Tricia and I presented Ryan with a camera for doing well in his ‘SATs’ as we had previously done much the same for Lauren and Rebecca. Ryan had been hinting to his mum that he would like a camera, and after seeing him taking photos with his mobile phone when I took him to York, we thought that he might get some fun out of it. It seemed hard to believe that he would be starting Secondary school this month.
Monday, 4th August saw Corinna, Dave and the kids setting off for the Hydropolis Water Park in Acharavi. This was deemed too energetic for the aging grandparents who stayed at home!
They returned after a day’s fun where Maggie apparently didn’t stop laughing all day. The only downside was that despite Corinna’s best efforts, there were a few complaints of mild sun burn, not to mention blisters on their hands and feet! They all enjoyed the day though and three out of four grandchildren wanted a return visit!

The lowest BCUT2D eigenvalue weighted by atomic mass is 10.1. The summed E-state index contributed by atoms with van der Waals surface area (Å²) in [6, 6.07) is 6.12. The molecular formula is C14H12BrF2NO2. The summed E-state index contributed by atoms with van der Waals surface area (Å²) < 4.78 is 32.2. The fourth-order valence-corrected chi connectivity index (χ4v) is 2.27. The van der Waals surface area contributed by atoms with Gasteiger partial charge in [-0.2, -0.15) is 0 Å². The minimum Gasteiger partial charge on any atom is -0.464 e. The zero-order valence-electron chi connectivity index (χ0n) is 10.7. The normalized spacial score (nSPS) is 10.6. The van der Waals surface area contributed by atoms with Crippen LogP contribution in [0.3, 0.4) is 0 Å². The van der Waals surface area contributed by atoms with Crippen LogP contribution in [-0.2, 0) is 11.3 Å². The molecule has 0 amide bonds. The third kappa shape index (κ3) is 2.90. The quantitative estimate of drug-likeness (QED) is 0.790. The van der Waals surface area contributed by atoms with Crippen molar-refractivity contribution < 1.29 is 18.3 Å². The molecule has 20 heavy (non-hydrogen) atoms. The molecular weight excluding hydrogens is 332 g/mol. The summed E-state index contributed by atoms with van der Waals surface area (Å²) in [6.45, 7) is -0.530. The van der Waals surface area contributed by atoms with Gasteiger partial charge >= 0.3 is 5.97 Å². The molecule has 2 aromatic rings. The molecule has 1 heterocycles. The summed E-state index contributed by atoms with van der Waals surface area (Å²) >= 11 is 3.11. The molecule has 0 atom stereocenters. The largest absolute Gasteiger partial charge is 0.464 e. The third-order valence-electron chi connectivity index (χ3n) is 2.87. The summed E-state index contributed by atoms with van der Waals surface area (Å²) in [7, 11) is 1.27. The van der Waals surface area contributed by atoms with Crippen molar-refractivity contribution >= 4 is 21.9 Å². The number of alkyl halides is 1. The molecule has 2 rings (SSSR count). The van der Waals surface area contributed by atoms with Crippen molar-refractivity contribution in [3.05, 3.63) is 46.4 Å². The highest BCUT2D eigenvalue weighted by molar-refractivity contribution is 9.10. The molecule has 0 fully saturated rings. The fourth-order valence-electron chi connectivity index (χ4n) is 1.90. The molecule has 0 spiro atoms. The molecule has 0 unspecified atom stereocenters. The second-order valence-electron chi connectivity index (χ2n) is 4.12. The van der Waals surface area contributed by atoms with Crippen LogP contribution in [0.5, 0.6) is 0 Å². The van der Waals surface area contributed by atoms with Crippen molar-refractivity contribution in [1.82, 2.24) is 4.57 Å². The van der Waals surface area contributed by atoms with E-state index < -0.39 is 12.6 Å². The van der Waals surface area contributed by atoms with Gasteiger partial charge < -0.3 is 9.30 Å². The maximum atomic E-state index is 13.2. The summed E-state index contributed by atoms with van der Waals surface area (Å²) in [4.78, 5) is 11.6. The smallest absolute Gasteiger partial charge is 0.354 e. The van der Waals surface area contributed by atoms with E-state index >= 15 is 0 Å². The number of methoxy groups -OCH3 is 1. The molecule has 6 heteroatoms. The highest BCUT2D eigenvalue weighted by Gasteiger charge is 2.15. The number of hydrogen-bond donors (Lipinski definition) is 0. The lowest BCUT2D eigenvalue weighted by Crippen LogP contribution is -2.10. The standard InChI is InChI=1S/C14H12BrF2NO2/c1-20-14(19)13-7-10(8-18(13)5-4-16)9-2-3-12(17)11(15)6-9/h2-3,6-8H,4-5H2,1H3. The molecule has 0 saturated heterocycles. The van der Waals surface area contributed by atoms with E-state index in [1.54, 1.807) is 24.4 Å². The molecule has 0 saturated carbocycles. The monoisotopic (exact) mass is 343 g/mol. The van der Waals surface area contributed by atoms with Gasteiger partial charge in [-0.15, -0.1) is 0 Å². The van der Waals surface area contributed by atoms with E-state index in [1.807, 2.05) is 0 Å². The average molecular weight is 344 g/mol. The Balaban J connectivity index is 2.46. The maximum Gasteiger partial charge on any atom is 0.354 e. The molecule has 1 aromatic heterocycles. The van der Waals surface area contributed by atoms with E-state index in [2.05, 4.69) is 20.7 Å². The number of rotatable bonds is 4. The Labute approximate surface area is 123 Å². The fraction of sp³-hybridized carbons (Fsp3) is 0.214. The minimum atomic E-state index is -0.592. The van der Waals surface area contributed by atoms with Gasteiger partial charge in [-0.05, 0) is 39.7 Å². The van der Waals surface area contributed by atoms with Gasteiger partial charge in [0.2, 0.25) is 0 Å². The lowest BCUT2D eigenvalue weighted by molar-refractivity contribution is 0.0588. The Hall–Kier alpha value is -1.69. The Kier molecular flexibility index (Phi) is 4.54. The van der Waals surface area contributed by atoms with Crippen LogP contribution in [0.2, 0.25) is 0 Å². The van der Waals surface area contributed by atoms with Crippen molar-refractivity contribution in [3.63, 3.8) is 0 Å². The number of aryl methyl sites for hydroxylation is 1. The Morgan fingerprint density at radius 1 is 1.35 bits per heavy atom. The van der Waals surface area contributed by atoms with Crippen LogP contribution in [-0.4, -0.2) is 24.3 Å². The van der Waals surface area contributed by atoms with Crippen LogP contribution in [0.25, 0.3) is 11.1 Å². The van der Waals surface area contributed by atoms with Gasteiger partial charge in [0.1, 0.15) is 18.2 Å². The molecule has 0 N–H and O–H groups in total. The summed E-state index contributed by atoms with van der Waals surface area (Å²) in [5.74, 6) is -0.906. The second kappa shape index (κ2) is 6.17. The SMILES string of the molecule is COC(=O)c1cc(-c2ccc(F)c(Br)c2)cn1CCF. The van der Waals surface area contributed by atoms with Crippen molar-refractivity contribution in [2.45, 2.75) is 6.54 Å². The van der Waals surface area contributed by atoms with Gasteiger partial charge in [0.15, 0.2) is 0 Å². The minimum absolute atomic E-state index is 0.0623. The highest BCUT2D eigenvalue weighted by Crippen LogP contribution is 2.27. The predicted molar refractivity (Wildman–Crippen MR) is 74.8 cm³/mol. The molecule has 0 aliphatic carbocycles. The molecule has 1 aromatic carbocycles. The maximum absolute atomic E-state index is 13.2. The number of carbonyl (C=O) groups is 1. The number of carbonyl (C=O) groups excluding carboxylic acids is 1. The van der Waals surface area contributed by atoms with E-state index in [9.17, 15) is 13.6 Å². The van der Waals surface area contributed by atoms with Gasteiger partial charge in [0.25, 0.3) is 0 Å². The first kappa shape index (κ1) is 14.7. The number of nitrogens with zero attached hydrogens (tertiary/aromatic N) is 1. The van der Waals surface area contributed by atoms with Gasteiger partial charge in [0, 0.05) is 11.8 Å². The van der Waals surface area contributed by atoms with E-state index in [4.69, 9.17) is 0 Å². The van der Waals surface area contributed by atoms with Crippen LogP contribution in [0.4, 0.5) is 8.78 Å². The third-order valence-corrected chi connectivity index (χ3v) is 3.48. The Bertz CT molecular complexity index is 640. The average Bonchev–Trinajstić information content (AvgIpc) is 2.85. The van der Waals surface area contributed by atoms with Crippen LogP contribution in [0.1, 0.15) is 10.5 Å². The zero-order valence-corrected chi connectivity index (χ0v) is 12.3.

We had dinner at Skondros Taverna that evening where Tricia, Corinna and I declared that the fillet steaks were first class.
On Tuesday, 5th August, as we expected, everyone was exhausted after the exertions of the previous day! Dinner was spent at home and Corinna made some outstanding pizzas which went down very well! Everything was made from scratch. Tricia and I both like pizza but we never seem to have it. This may change now!
We were in the middle of our after dinner drinks when Corinna let out a scream! She is very nervous about most things that fly or buzz. Imagine the effect of being ‘buzzed’ by what turned out to be a long horned beetle. Having calmed her nerves with a Southern Comfort, Corinna watched on as Tricia, Ryan, Rebecca and myself set about photographing the creature from just about every angle!
That was the evening’s entertainment!